New cycling projects for
North West's biggest roads
WORK has started on 19 cycling
schemes across the North West to make it easier for cyclists to cross
motorway Junctions and use major A roads.
Highways England is carrying out over 200 projects across the country over
the next five years after the government set up a £100 million dedicated
fund for cycling in its Road Investment Strategy.
More than 40 schemes have now begun and are set to be completed by this
spring. Work will continue on other projects between now and 2021.
The schemes will provide new cycling facilities which are safe, separate
from traffic and can be used by cyclists of all abilities.
The 1st Phase of the cycling programme will see cycle lanes and crossings
created or improved at 7 motorway Junctions in the North West, and
improvements will also be made on major A roads in the county.
Transport Minister Andrew Jones said:- "Our investment in cycling
infrastructure will make cycling safer and ultimately cut congestion on the
roads. Highways England is well on the way to delivering £100 million worth
of improvements to cycling facilities around major roads over the next 5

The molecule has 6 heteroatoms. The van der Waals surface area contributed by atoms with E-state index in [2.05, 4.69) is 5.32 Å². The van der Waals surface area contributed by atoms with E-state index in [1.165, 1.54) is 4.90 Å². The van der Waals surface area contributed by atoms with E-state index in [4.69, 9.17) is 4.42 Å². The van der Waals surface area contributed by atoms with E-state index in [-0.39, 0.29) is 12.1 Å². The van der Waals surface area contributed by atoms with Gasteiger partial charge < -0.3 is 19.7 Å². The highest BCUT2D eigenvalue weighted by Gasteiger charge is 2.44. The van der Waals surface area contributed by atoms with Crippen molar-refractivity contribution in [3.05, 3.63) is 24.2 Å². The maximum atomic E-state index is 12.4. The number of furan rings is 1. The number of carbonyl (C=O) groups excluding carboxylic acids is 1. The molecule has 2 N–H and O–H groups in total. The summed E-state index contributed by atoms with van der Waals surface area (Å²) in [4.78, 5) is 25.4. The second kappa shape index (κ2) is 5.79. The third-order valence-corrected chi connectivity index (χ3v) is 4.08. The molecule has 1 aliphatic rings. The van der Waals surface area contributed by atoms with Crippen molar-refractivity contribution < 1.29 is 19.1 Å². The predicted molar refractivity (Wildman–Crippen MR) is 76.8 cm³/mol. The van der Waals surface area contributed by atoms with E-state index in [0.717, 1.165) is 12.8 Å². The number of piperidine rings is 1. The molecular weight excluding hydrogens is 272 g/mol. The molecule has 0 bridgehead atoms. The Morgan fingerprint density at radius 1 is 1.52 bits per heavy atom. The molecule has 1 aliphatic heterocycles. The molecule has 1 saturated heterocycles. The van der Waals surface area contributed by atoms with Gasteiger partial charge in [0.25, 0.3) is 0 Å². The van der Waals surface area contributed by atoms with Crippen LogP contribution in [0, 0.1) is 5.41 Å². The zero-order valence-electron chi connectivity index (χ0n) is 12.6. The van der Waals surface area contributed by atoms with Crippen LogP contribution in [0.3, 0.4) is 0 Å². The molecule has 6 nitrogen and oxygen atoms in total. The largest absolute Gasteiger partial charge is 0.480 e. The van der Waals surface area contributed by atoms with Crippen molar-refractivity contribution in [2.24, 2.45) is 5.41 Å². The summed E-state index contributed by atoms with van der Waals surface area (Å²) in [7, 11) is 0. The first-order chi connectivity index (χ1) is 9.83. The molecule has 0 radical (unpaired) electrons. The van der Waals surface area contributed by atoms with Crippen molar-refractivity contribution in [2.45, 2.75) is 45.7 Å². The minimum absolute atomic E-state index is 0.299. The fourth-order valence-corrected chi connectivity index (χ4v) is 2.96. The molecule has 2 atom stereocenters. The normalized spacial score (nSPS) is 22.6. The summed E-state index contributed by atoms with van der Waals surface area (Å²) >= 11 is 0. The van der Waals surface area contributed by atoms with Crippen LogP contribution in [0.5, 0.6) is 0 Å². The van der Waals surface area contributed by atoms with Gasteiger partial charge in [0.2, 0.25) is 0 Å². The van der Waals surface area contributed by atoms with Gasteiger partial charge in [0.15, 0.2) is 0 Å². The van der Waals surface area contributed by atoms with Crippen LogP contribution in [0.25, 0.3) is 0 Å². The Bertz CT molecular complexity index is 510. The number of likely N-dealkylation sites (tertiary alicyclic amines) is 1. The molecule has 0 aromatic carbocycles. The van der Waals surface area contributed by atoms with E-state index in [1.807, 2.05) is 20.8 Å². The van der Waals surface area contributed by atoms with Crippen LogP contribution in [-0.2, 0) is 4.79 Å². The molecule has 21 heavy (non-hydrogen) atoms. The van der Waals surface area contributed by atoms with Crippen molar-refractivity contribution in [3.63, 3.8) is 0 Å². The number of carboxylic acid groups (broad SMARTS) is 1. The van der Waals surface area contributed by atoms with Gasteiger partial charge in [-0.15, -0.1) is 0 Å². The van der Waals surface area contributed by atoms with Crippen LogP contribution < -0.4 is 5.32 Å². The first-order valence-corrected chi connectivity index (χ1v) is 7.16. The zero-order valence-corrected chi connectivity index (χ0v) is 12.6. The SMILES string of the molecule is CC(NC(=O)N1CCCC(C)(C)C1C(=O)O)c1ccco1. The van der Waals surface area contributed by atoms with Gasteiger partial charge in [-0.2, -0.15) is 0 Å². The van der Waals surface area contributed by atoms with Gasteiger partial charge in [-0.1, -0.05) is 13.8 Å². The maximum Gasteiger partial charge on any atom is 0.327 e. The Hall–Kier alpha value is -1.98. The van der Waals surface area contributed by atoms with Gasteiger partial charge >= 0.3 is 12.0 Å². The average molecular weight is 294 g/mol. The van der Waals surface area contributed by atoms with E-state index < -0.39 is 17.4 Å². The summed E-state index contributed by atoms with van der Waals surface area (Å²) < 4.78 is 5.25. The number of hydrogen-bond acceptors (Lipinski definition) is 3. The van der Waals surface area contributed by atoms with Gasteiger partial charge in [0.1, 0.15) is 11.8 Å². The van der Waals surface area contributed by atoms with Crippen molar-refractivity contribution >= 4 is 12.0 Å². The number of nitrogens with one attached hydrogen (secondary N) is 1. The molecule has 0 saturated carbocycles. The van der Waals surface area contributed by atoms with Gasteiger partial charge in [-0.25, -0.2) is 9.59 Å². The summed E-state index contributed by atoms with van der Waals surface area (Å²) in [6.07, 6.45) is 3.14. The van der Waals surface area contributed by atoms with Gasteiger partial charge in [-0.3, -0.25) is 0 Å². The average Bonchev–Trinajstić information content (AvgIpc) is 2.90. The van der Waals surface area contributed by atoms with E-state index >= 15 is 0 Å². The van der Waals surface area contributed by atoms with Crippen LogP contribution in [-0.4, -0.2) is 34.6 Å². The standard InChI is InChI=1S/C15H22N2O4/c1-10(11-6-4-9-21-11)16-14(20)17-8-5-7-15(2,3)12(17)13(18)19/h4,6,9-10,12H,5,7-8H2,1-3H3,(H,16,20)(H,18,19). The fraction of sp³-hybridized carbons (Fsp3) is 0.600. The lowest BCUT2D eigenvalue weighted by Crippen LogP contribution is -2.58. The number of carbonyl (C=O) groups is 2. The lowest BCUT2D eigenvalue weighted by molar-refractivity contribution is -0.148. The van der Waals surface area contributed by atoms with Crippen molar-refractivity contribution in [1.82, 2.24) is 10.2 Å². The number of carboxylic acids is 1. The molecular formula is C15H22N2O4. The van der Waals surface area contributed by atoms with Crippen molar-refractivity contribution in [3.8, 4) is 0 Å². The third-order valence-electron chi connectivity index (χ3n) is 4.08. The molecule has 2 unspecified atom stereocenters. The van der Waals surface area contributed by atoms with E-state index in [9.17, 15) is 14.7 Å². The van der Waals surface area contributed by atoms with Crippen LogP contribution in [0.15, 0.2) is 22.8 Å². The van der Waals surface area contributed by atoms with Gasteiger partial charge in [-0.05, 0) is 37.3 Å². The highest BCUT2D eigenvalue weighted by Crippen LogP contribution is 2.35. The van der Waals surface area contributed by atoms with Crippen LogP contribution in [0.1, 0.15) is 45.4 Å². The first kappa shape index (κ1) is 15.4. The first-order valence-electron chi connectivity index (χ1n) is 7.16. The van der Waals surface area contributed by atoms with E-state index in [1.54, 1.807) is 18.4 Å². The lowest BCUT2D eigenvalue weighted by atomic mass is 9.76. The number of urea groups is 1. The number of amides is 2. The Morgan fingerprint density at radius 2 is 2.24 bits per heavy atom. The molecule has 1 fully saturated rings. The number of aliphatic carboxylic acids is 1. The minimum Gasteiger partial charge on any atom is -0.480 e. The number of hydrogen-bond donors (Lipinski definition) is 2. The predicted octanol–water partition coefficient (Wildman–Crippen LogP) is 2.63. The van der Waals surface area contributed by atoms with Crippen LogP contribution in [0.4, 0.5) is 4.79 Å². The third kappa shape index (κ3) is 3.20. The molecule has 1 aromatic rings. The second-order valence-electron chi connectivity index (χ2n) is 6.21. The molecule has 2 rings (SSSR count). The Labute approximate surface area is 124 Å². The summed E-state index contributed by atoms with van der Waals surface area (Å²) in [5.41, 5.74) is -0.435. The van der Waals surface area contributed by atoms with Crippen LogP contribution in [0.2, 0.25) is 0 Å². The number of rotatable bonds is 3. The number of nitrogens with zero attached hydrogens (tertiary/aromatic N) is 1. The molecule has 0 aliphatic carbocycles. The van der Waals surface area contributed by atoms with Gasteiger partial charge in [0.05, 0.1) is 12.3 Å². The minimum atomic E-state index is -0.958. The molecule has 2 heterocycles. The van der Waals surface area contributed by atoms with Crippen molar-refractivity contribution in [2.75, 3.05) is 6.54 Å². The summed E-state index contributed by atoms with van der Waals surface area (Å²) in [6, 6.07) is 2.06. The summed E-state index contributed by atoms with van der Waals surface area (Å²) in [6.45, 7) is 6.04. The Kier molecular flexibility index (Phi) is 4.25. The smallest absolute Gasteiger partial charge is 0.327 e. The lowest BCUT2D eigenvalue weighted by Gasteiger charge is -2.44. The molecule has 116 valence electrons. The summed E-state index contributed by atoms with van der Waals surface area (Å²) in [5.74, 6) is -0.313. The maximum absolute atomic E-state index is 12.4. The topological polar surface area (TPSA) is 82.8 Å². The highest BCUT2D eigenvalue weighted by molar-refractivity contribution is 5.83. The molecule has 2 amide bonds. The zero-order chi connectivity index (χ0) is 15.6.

This important work is part of a transformational programme to make
travelling by bike a more attractive option; great news for cyclists and
The North West improvements include new cycle lanes on a 2 mile stretch of
the A663 between the M60 and the A627(M) near Chadderton, which will link up
with existing cycle routes.
New signs are being installed on a 12 mile stretch of the A590 in Cumbria
between Brettargh Holt Roundabout and Newby Bridge, on a 5 mile stretch of
the A66 between Great Clifton and Papcastle, and on the A595 near Egremont.
Improvements will also be made to the safety barriers and lighting on the
bridge which carries the A574 Birchwood Way over the M6 near Warrington, and
on the footbridge over the M58 close to Junction 4 near Skelmersdale.
Highways England's Cycling Champion, Richard Leonard, said:- "These
improvements will make cycling easier around major A roads and over motorway
Junctions across England. They will contribute towards a connected,
comfortable, attractive and high quality cycling network, suitable and safe
for use by people of all ages and abilities. We want to provide safe,
accessible and integrated cycling facilities that give people a genuine
choice about whether to travel in their car to get on a bike instead. If we
can encourage more people to use their bikes for local journeys then this
should also improve the flow of traffic for drivers travelling longer
New cycle lanes will be created at motorway Junctions at the following
locations in the North West:-
► M6 Junction 29, Blackburn.
► M53 Junction 4, Bebington.
► M57 Junction 2, Prescot.
► M58 Junction 1, Maghull.
► M58 Junction 4, Skelmersdale.
► M60 Junction 13, Worlsley.
► M62/M57 interchange, Tarbock Island.
The investment in cycling schemes supports the government's ambition to
encourage walking and cycling so that it becomes normal for short journeys
or as part of a longer journey.